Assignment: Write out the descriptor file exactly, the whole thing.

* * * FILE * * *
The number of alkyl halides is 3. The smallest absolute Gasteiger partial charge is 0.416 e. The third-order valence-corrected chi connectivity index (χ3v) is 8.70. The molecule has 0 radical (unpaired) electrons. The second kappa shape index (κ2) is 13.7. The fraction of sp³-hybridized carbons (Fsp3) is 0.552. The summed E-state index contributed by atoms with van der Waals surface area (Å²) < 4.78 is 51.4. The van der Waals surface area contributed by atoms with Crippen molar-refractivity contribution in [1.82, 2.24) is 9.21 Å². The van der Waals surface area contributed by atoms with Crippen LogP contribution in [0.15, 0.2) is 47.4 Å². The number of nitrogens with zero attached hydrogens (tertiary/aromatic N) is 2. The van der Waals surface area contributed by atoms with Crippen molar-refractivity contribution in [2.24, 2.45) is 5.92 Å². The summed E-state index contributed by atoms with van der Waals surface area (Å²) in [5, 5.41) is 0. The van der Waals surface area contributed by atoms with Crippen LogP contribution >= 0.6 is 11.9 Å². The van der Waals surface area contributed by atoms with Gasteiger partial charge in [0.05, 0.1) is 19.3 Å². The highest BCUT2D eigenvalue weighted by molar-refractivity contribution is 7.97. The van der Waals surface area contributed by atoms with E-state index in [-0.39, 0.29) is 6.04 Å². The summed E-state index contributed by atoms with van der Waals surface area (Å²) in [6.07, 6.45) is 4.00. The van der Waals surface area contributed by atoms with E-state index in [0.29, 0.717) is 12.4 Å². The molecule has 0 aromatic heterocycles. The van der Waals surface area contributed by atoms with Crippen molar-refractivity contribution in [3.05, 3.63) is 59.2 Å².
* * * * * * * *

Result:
The number of alkyl halides is 3. The smallest absolute Gasteiger partial charge is 0.416 e. The third-order valence-corrected chi connectivity index (χ3v) is 8.70. The molecule has 0 radical (unpaired) electrons. The second kappa shape index (κ2) is 13.7. The fraction of sp³-hybridized carbons (Fsp3) is 0.552. The summed E-state index contributed by atoms with van der Waals surface area (Å²) < 4.78 is 51.4. The van der Waals surface area contributed by atoms with Crippen molar-refractivity contribution in [1.82, 2.24) is 9.21 Å². The van der Waals surface area contributed by atoms with Crippen LogP contribution in [0.15, 0.2) is 47.4 Å². The number of nitrogens with zero attached hydrogens (tertiary/aromatic N) is 2. The van der Waals surface area contributed by atoms with Crippen molar-refractivity contribution in [2.24, 2.45) is 5.92 Å². The summed E-state index contributed by atoms with van der Waals surface area (Å²) in [5, 5.41) is 0. The van der Waals surface area contributed by atoms with Crippen LogP contribution >= 0.6 is 11.9 Å². The van der Waals surface area contributed by atoms with Gasteiger partial charge in [0.05, 0.1) is 19.3 Å². The highest BCUT2D eigenvalue weighted by molar-refractivity contribution is 7.97. The van der Waals surface area contributed by atoms with E-state index in [-0.39, 0.29) is 6.04 Å². The summed E-state index contributed by atoms with van der Waals surface area (Å²) in [6.07, 6.45) is 4.00. The van der Waals surface area contributed by atoms with E-state index in [0.29, 0.717) is 12.4 Å². The molecule has 0 aromatic heterocycles. The van der Waals surface area contributed by atoms with Crippen molar-refractivity contribution in [3.05, 3.63) is 59.2 Å².